We explain why schools need to know about Mental Health First Aid.
Mental health first aid: why is it so important?
In the same way that everyone has physical health, everyone has mental health; this can be good or poor and a range of factors can affect this. For the majority of people, work is the place that they will spend the majority of their time and for this reason it can be a source of stress and pressure that can contribute to poor mental health. Especially for teachers, work/life balance can be a challenge to find, particularly due to the seemingly universally accepted fact that teachers take work home and complete it in their own time in order to accommodate the ever-increasing workload that is teaching.
Increased pressure can be managed if it is only for a short-term, but long-term exposure to stress can result in high blood pressure, anxiety and panic attacks, ultimately leading to a diagnosis of depression. Think about pressure and challenge like a balloon: when it is not blown up at all or properly, it will not be fulfilling its true purpose or potential; over-filling the balloon will lead to extreme strain and if it is continuously and unrelentingly filled, this could result in pushing it too far until it pops; the optimum for a balloon is to be filled with air so that stretches to accommodate the challenge, but not so that it is pushed to its absolute limits. Positive mental health relies on appropriate challenge and the feeling of accomplishment when goals are achieved. And to continue the metaphor, balloons can come in all sorts of shapes and sizes, so what is overfilled for one balloon might not be for another.
Statistics show that when a mental health condition is recognised in its earlier stages, it is notably easier to manage and treat. And this is where employers come in. Think of them as the person who blows the balloon up. It is essential that when taking such a proportion of someone’s time and energy that a balloon blower is able to recognise and respond to signs and symptoms that a balloon may be under pressure and may be in danger of popping. In fact, it would be far better if the balloon blower was able to identify a balloon was under additional pressure before it becomes a serious issue and supports the balloon in managing that pressure by letting some of the air back out.
And by that I mean that SLT and head teachers of schools need to be able to recognise when rapid policy changes, bottleneck points of the year and workload are becoming too much of a strain on their staff, at whole and individual level. The fact is that mental health can have significant implications and not just on the individual who is trying to cope and manage their symptoms. School leaders need to think longer term about the actual costs of working staff into the ground, including the additional monetary costs of long term cover; the lack of stability for students, which will impact on their performance and attainment; and the department that have to pick up the strain of a member of staff who is absent long term due to a mental health condition.
This feeds into the Government Response to the Consultation on Transforming Children and Young People’s Mental Health Provision: a Green Paper, which is a commitment to deliver Youth Mental Health First Aid Training into every state secondary school by 2020. How can schools begin to tackle the issue of student mental health when the mental health of teachers is currently such an issue? Teachers need to know that their own mental health is properly and sincerely supported in order for them to support student individuals. After all, you can’t pour from an empty cup.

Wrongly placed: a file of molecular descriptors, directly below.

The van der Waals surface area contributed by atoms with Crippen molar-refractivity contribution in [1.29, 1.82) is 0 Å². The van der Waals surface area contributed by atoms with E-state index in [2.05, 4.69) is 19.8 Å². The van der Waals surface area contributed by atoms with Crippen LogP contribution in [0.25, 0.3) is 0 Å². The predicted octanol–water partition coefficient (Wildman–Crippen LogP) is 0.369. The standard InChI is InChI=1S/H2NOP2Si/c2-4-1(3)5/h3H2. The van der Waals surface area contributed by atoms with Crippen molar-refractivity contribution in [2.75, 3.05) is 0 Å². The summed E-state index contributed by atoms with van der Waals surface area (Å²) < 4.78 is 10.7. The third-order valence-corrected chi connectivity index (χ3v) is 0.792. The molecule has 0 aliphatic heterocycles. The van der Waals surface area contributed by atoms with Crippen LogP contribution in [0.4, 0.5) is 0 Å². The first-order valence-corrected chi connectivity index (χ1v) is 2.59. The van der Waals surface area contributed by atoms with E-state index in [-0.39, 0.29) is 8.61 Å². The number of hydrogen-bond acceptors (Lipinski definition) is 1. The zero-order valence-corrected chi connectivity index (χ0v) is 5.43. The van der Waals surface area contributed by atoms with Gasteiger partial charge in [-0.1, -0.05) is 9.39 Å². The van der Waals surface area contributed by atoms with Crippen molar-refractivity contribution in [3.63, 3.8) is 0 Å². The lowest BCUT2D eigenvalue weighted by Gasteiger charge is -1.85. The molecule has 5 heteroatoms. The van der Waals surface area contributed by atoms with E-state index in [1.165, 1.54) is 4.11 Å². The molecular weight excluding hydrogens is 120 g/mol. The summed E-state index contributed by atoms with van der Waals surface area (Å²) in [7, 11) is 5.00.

So what needs to happen now?
Three key steps schools can take to support mental health for teachers in schools are:
- Reduce stigma
Training key members as Mental Health First Aiders means that staff will have access to trained colleagues who they can talk to and seek advice from at an earlier stage. These Mental Health Champions shouldn’t just be line managers, HR and SLT: they need to be approachable members of staff who are naturally supportive instead of professionally accountable for the staff they are speaking to: this will help members of staff to feel safe and comfortable in talking to someone about their mental health. This should be supported with a clear policy that is not linked to capability or performance.
- Treat each case individually
Stress and pressure will feel differently to different people at different points. Someone returning from maternity leave will experience their role differently with the change in their circumstances. An NQT may find workload more challenging to juggle as a new recruit to the career, but that doesn’t mean to say that a member of staff who has been teaching six years, but now has more challenging classes due to their increased experience, shouldn’t be supported if they need it too. Personal circumstances, such as a separation or the loss of a relative can have an impact on work too. Stress is a question of perception: to some, what is on their plate is manageable; to others, the same plate will be challenging. This is why it is essential that schools take the time to know their staff on an individual basis and understand how their individual circumstances will impact their wellbeing.
- A Supportive culture of praise and reward
Positive mental health is dependent on a person being able to set and accomplish goals. This gives an individual a sense of purpose and achievement. When schools constantly change policies, focus on negatives and set unobtainable objectives, the positive culture of a school will decline. Praise and reward will ensure that staff feel appreciated and will reinforce their sense of worth. Of course, every school must keep developing and sometimes it is out of the school’s hands what changes are implemented, but positivity breeds positivity.
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